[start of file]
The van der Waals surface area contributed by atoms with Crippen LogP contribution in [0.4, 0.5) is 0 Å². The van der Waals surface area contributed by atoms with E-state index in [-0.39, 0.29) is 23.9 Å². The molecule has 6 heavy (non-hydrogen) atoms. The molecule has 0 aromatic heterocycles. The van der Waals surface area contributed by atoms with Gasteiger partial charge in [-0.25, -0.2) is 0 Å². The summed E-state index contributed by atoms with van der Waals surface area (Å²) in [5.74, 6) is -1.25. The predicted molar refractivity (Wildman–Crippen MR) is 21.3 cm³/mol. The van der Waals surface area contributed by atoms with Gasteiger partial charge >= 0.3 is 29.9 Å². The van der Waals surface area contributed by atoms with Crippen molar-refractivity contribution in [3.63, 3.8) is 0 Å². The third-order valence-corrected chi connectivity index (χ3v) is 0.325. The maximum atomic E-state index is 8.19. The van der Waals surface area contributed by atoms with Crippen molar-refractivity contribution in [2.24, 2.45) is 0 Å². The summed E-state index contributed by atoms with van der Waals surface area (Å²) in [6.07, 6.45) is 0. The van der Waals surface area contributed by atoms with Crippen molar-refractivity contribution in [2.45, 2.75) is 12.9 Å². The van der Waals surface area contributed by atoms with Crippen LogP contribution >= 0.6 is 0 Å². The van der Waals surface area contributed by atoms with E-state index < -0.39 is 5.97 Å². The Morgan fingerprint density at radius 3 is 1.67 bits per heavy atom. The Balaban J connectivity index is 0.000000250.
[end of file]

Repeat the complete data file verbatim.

The van der Waals surface area contributed by atoms with Crippen LogP contribution in [0.4, 0.5) is 0 Å². The van der Waals surface area contributed by atoms with E-state index in [-0.39, 0.29) is 23.9 Å². The molecule has 6 heavy (non-hydrogen) atoms. The molecule has 0 aromatic heterocycles. The van der Waals surface area contributed by atoms with Gasteiger partial charge in [-0.25, -0.2) is 0 Å². The summed E-state index contributed by atoms with van der Waals surface area (Å²) in [5.74, 6) is -1.25. The predicted molar refractivity (Wildman–Crippen MR) is 21.3 cm³/mol. The van der Waals surface area contributed by atoms with Gasteiger partial charge >= 0.3 is 29.9 Å². The van der Waals surface area contributed by atoms with Crippen molar-refractivity contribution in [3.63, 3.8) is 0 Å². The third-order valence-corrected chi connectivity index (χ3v) is 0.325. The maximum atomic E-state index is 8.19. The van der Waals surface area contributed by atoms with Crippen molar-refractivity contribution in [2.24, 2.45) is 0 Å². The summed E-state index contributed by atoms with van der Waals surface area (Å²) in [6.07, 6.45) is 0. The van der Waals surface area contributed by atoms with Crippen molar-refractivity contribution in [2.45, 2.75) is 12.9 Å². The van der Waals surface area contributed by atoms with Crippen LogP contribution >= 0.6 is 0 Å². The van der Waals surface area contributed by atoms with E-state index < -0.39 is 5.97 Å². The Morgan fingerprint density at radius 3 is 1.67 bits per heavy atom. The Balaban J connectivity index is 0.000000250.